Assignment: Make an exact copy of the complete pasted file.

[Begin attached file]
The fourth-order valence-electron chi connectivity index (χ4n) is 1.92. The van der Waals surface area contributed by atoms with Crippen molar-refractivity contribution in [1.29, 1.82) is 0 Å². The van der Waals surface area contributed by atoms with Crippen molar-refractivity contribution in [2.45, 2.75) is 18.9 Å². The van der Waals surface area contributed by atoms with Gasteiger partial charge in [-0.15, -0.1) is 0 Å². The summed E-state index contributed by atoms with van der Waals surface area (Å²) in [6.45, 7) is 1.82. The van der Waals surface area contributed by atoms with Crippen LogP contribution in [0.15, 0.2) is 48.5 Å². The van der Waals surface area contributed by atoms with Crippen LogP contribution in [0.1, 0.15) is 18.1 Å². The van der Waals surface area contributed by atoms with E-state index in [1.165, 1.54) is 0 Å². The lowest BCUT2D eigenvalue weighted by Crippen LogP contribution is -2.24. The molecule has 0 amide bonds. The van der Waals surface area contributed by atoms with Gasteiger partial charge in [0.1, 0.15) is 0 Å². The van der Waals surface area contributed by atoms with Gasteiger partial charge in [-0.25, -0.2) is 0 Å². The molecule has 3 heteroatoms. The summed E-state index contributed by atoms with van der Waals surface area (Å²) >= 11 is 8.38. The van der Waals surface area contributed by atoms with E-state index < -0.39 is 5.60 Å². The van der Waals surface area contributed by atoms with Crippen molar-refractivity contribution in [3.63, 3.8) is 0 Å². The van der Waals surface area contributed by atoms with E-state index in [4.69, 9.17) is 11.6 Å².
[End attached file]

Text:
The fourth-order valence-electron chi connectivity index (χ4n) is 1.92. The van der Waals surface area contributed by atoms with Crippen molar-refractivity contribution in [1.29, 1.82) is 0 Å². The van der Waals surface area contributed by atoms with Crippen molar-refractivity contribution in [2.45, 2.75) is 18.9 Å². The van der Waals surface area contributed by atoms with Gasteiger partial charge in [-0.15, -0.1) is 0 Å². The summed E-state index contributed by atoms with van der Waals surface area (Å²) in [6.45, 7) is 1.82. The van der Waals surface area contributed by atoms with Crippen LogP contribution in [0.15, 0.2) is 48.5 Å². The van der Waals surface area contributed by atoms with Crippen LogP contribution in [0.1, 0.15) is 18.1 Å². The van der Waals surface area contributed by atoms with E-state index in [1.165, 1.54) is 0 Å². The lowest BCUT2D eigenvalue weighted by Crippen LogP contribution is -2.24. The molecule has 0 amide bonds. The van der Waals surface area contributed by atoms with Gasteiger partial charge in [0.1, 0.15) is 0 Å². The van der Waals surface area contributed by atoms with Gasteiger partial charge in [-0.25, -0.2) is 0 Å². The molecule has 3 heteroatoms. The summed E-state index contributed by atoms with van der Waals surface area (Å²) >= 11 is 8.38. The van der Waals surface area contributed by atoms with E-state index < -0.39 is 5.60 Å². The van der Waals surface area contributed by atoms with Crippen molar-refractivity contribution in [3.63, 3.8) is 0 Å². The van der Waals surface area contributed by atoms with E-state index in [4.69, 9.17) is 11.6 Å².